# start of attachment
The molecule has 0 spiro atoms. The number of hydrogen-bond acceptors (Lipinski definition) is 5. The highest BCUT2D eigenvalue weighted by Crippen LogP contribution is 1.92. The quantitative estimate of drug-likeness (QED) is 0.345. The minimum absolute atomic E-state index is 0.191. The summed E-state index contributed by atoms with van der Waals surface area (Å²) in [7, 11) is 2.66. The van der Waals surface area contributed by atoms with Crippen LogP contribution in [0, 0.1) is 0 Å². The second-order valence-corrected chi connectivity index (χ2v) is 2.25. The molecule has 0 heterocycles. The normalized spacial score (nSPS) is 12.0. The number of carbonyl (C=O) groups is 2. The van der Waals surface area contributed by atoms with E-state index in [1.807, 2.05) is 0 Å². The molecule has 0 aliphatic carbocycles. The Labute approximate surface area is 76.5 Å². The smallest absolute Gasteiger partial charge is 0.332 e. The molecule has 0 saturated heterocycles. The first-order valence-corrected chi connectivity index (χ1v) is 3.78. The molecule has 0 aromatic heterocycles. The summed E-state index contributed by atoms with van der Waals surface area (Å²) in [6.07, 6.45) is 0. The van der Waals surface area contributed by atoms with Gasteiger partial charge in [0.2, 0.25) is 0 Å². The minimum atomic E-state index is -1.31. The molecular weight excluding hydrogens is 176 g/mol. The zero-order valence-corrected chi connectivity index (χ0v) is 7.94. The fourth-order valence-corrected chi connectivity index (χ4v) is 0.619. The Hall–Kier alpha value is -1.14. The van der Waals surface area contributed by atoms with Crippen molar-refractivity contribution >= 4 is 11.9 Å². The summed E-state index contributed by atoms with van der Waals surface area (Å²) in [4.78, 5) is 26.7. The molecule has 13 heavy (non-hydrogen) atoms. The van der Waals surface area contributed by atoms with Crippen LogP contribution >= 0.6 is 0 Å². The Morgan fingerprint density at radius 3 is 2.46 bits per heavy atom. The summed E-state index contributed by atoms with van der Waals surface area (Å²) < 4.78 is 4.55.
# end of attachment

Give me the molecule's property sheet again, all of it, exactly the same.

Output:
The molecule has 0 spiro atoms. The number of hydrogen-bond acceptors (Lipinski definition) is 5. The highest BCUT2D eigenvalue weighted by Crippen LogP contribution is 1.92. The quantitative estimate of drug-likeness (QED) is 0.345. The minimum absolute atomic E-state index is 0.191. The summed E-state index contributed by atoms with van der Waals surface area (Å²) in [7, 11) is 2.66. The van der Waals surface area contributed by atoms with Crippen LogP contribution in [0, 0.1) is 0 Å². The second-order valence-corrected chi connectivity index (χ2v) is 2.25. The molecule has 0 heterocycles. The normalized spacial score (nSPS) is 12.0. The number of carbonyl (C=O) groups is 2. The van der Waals surface area contributed by atoms with E-state index in [1.807, 2.05) is 0 Å². The molecule has 0 aliphatic carbocycles. The Labute approximate surface area is 76.5 Å². The smallest absolute Gasteiger partial charge is 0.332 e. The molecule has 0 saturated heterocycles. The first-order valence-corrected chi connectivity index (χ1v) is 3.78. The molecule has 0 aromatic heterocycles. The summed E-state index contributed by atoms with van der Waals surface area (Å²) in [6.07, 6.45) is 0. The van der Waals surface area contributed by atoms with Gasteiger partial charge in [0.2, 0.25) is 0 Å². The minimum atomic E-state index is -1.31. The molecular weight excluding hydrogens is 176 g/mol. The zero-order valence-corrected chi connectivity index (χ0v) is 7.94. The fourth-order valence-corrected chi connectivity index (χ4v) is 0.619. The Hall–Kier alpha value is -1.14. The van der Waals surface area contributed by atoms with Crippen molar-refractivity contribution >= 4 is 11.9 Å². The summed E-state index contributed by atoms with van der Waals surface area (Å²) in [4.78, 5) is 26.7. The molecule has 13 heavy (non-hydrogen) atoms. The van der Waals surface area contributed by atoms with Crippen LogP contribution >= 0.6 is 0 Å². The Morgan fingerprint density at radius 3 is 2.46 bits per heavy atom. The summed E-state index contributed by atoms with van der Waals surface area (Å²) < 4.78 is 4.55.